Off to College

It’s been a month and a half since I last posted. It’s been a busy seven weeks.  There was the annual OCD conference in Washington, DC, and a family vacation – and then there was getting Blake ready for college and moving him in. Yes, you read that right, Blake has gone off to college.

In my last post, I shared how Blake had begun to take steps on his own initiative to leave the house and do activities: a trip to the game store, an outing for coffee. It was surprising to us, and he continued to do it. The hubby, Michael, and I were all proud of him, though we tried not to make a big deal out of it. Making a big deal of things with Blake tends to backfire.

Last week, the hubby and I flew with Blake to the Pacific Northwest and helped him settle into an off campus apartment with three other young men. It was an emotional experience for us all – each for different reasons. For the hubby, it was about watching his youngest leave home; for me, it was a mixture of sadness at seeing Blake leave home, happiness that he loved his newfound independence, and fear that I will receive endless texts about how unhappy my son is or, worse, no texts because he just doesn’t get out of bed and is only awake in the wee hours. Blake felt a calm satisfaction at having his own space and making his own hours with no one looking over his shoulder, yet the specter of school weighed heavy on him as he hung his head sadly and declared, “I’ve never ever liked school. This is going to be the shortest college career in family history.”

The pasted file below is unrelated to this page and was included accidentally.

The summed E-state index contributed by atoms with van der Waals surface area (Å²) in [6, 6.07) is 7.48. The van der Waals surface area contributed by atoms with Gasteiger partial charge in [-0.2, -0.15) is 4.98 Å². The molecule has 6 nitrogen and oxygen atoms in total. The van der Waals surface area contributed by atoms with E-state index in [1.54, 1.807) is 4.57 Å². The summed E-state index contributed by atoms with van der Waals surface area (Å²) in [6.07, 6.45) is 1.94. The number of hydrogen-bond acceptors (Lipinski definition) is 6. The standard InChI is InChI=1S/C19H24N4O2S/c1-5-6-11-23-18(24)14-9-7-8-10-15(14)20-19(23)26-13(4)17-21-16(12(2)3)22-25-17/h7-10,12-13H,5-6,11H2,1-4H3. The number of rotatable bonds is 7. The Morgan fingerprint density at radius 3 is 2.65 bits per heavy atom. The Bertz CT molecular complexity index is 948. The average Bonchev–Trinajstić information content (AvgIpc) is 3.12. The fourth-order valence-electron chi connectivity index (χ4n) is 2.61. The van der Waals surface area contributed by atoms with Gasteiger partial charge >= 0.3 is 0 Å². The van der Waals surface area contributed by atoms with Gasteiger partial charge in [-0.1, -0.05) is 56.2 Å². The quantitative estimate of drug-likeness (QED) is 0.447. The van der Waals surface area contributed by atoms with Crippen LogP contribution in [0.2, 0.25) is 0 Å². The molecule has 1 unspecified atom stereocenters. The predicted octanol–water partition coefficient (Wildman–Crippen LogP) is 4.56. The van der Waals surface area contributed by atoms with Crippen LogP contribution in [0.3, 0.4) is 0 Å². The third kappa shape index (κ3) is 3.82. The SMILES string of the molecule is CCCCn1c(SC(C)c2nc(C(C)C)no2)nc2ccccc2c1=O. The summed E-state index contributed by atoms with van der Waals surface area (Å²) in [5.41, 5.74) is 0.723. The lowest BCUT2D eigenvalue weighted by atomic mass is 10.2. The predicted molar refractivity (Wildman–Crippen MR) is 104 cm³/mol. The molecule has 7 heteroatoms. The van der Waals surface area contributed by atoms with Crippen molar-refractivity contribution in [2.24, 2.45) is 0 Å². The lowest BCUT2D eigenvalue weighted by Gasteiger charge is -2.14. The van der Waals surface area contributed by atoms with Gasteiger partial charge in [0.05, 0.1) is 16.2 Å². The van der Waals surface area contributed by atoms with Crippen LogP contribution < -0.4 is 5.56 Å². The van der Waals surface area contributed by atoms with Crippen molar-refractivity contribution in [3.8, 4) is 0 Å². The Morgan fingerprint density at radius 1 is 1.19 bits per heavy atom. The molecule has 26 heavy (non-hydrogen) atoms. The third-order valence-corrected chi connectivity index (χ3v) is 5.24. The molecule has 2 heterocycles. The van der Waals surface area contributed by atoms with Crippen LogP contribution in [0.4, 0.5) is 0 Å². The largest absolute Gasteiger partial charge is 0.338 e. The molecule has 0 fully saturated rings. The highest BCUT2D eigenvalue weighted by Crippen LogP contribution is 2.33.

The apartment before the young men arrive

Returning home was a strange affair. Our house feels incredibly empty. Blake was ever present on the family room couch. The hubby and I have new routines to establish, as well as the process of getting to know one another again with no offspring in the home.

How things will go for Blake is a big question mark. He’s texted once since we left him three days ago (well, actually twice – the first time being to tell us he got out of bed and went to orientation). He wanted to say “Hi” and tell us that all was well. I’m trying to give him a little space to make his own way. His therapist advised him to be aware that OCD symptoms can creep up on one when going through a new transition; depression symptoms can, as well. Blake prefers not to think about that. My guess is that this has to be exciting and scary at once for him. Let’s see what happens. I’ll keep you posted.

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